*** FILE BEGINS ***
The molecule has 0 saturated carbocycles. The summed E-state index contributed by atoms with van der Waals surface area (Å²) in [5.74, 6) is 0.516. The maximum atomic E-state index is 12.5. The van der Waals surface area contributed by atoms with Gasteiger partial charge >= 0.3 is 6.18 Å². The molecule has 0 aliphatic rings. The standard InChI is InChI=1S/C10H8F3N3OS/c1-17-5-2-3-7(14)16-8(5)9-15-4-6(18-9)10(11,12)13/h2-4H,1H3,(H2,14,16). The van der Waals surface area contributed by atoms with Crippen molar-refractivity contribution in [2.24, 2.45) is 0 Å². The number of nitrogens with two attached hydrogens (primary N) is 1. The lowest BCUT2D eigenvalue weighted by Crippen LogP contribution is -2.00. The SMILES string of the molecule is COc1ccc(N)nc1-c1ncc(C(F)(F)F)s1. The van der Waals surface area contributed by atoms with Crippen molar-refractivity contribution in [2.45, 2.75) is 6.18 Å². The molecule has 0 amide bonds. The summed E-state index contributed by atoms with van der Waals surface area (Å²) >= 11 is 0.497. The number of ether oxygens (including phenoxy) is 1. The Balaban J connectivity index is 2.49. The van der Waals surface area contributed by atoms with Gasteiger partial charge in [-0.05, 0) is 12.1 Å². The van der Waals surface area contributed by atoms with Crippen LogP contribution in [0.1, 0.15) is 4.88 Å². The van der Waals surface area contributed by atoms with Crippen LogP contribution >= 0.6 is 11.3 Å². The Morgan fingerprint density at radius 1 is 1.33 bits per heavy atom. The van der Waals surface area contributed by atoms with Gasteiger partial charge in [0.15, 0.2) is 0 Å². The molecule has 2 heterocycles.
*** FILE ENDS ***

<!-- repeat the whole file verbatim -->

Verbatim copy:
The molecule has 0 saturated carbocycles. The summed E-state index contributed by atoms with van der Waals surface area (Å²) in [5.74, 6) is 0.516. The maximum atomic E-state index is 12.5. The van der Waals surface area contributed by atoms with Gasteiger partial charge >= 0.3 is 6.18 Å². The molecule has 0 aliphatic rings. The standard InChI is InChI=1S/C10H8F3N3OS/c1-17-5-2-3-7(14)16-8(5)9-15-4-6(18-9)10(11,12)13/h2-4H,1H3,(H2,14,16). The van der Waals surface area contributed by atoms with Crippen molar-refractivity contribution in [2.24, 2.45) is 0 Å². The number of nitrogens with two attached hydrogens (primary N) is 1. The lowest BCUT2D eigenvalue weighted by Crippen LogP contribution is -2.00. The SMILES string of the molecule is COc1ccc(N)nc1-c1ncc(C(F)(F)F)s1. The van der Waals surface area contributed by atoms with Crippen molar-refractivity contribution in [2.45, 2.75) is 6.18 Å². The molecule has 0 amide bonds. The summed E-state index contributed by atoms with van der Waals surface area (Å²) >= 11 is 0.497. The number of ether oxygens (including phenoxy) is 1. The Balaban J connectivity index is 2.49. The van der Waals surface area contributed by atoms with Gasteiger partial charge in [-0.05, 0) is 12.1 Å². The van der Waals surface area contributed by atoms with Crippen LogP contribution in [0.1, 0.15) is 4.88 Å². The van der Waals surface area contributed by atoms with Crippen LogP contribution >= 0.6 is 11.3 Å². The Morgan fingerprint density at radius 1 is 1.33 bits per heavy atom. The van der Waals surface area contributed by atoms with Gasteiger partial charge in [0.15, 0.2) is 0 Å². The molecule has 2 heterocycles.